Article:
Now, there was a time when Toyota sold two rip-snorting, homegrown enthusiast cars: the 2550-pound, 190-horse Celica GT-S and the almighty fourth-generation Supra. They were showroom poison, both of them, because the Celica was slower than a Mustang and the Supra was more expensive than a Corvette. The enthusiasts can be very picky. It’s safer to just add another SUV to your existing lineup and watch it print money.

There is a way to make a buck on the enthusiast, however. It’s simple. Just give them everything they could possibly want. All the engines, all the transmissions, all the colors, a million combinations. Serve them with a whole heart and accept all the consequences, from a factory that runs slow to a dealer floorplan that accumulates unsold inventory the way a three-master picks up barnacles. There’s only one vehicle in America using that model, and it’s the Dodge Challenger. I think there are more possible Challenger configurations than there are stars in the sky. If you told me I could only own five cars, and they would all be Challengers, I think I could come up with five genuinely different vehicles, all fit for a particular purpose.

Obviously, the Challenger is and has long been a complete success for Chrysler. So maybe my advice is wrong. It’s not building for the enthusiasts that causes you trouble; it’s building for the enthusiasts and doing a half-hearted job of it. That’s also true for dealers. If you’re going to sell Mustangs, make sure you have 50 of them in stock, not three. Don’t blame the product for low sales when you’re unwilling to support the product.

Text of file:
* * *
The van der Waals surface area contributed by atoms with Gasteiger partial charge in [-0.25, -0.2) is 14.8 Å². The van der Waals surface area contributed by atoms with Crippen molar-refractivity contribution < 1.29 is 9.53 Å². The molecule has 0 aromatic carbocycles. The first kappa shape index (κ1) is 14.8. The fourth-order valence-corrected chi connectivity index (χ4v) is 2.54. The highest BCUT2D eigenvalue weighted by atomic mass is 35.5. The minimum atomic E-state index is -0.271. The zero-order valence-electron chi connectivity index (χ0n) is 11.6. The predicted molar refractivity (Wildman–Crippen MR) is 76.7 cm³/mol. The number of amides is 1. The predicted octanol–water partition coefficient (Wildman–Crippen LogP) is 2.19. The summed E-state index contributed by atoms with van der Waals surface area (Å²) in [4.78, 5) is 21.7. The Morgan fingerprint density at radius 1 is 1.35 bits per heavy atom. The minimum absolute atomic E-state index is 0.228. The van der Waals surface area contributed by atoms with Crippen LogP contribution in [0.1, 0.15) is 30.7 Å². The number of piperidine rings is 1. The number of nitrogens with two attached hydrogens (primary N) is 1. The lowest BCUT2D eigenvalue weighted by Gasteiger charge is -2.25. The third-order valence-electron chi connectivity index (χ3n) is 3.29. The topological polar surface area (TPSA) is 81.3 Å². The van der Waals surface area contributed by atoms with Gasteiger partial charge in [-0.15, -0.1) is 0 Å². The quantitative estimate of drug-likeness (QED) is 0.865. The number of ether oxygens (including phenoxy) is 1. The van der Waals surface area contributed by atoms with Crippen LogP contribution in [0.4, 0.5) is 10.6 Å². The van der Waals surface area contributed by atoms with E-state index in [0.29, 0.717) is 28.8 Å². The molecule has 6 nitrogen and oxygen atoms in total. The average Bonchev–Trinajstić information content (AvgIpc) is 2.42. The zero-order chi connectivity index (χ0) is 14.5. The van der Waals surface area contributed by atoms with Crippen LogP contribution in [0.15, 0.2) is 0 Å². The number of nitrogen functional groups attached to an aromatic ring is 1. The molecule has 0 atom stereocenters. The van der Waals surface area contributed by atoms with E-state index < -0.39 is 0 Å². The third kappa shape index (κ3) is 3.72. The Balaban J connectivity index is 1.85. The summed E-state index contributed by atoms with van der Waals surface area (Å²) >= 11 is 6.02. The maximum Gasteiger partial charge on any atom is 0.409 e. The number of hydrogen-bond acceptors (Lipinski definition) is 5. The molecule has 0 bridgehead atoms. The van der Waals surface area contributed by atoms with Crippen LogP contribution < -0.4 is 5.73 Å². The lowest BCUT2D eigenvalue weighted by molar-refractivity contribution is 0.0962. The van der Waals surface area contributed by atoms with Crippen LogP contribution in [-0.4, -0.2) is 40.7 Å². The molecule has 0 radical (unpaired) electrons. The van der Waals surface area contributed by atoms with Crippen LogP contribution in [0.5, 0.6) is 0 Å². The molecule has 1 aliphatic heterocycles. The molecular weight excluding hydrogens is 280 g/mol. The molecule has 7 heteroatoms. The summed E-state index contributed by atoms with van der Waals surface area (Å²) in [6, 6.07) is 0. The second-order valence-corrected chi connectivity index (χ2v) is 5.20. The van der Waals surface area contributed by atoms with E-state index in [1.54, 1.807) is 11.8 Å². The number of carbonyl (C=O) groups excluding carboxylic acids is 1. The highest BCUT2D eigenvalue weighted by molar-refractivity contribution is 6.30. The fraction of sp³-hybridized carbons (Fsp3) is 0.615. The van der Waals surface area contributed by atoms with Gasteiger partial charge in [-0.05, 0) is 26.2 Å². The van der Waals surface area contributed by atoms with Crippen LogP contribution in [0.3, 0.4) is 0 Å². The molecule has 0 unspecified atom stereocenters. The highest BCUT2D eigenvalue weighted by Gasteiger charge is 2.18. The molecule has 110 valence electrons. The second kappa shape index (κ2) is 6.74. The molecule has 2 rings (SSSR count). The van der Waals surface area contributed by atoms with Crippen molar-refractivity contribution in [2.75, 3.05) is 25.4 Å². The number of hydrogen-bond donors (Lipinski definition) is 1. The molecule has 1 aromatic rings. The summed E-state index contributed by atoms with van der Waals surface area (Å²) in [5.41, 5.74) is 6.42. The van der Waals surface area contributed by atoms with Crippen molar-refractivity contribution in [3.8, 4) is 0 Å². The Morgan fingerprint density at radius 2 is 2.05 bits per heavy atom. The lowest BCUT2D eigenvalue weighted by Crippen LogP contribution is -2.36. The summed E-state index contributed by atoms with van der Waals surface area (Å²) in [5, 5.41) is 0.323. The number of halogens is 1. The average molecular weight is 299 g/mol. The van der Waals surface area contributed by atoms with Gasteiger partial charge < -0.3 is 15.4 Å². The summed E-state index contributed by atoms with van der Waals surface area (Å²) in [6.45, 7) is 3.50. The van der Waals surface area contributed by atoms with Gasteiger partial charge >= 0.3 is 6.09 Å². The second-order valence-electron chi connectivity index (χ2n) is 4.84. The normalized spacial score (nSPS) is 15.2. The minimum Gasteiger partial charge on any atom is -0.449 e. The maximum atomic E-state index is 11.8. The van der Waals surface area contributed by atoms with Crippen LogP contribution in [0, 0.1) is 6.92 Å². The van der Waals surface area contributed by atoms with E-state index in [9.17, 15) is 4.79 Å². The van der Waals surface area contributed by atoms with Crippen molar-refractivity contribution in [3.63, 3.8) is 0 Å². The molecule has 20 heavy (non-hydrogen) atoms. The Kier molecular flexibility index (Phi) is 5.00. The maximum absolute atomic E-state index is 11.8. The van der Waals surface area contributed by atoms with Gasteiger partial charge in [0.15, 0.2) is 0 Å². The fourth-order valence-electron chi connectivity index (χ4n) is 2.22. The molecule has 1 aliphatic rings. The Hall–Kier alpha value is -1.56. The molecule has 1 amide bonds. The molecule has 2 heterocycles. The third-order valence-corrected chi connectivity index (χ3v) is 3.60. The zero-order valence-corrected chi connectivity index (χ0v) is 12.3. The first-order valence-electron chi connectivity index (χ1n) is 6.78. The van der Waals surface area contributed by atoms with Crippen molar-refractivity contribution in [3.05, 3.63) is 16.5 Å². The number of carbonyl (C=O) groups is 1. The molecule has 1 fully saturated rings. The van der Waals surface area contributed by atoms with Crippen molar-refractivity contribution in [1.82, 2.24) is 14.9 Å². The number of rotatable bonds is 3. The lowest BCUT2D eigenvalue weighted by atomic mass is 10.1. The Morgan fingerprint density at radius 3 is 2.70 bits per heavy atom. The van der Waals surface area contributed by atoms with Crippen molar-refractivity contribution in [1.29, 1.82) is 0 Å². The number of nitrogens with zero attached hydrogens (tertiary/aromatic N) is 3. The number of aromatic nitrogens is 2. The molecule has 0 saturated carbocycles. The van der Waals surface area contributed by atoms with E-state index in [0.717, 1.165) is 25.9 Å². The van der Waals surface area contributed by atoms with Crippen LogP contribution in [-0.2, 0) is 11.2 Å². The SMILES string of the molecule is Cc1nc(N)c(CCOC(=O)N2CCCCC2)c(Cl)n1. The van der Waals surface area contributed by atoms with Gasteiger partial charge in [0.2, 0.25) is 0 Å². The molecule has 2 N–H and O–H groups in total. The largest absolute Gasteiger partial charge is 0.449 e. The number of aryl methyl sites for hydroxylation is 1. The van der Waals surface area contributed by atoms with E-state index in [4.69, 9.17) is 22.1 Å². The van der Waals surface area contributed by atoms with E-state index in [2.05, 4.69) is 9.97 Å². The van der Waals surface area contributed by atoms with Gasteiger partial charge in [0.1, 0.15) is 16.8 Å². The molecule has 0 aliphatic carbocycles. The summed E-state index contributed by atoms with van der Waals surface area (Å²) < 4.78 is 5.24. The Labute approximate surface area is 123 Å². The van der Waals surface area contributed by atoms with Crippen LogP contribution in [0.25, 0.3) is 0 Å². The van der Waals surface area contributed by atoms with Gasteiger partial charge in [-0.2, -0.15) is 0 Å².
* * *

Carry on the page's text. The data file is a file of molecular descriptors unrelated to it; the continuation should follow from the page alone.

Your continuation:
Ford’s recent decision to have standalone “Bronco stores” makes me hope that you’ll be able to go to one of these franchises and find all the good Broncos there. You know: the stick-shift short-wheelbase specials, the Bronco Sport Badlands editions with the cool wheels. Stores like that don’t just cater to enthusiasts; they make enthusiasts out of regular buyers. Is that good for business? After watching people pay well over 100 grand for Dodge Demons, which are uncomfortably close to $4999 Dodge Challenger V-6s from 13 years ago in almost every way, I’d say the answer is … a qualified yes!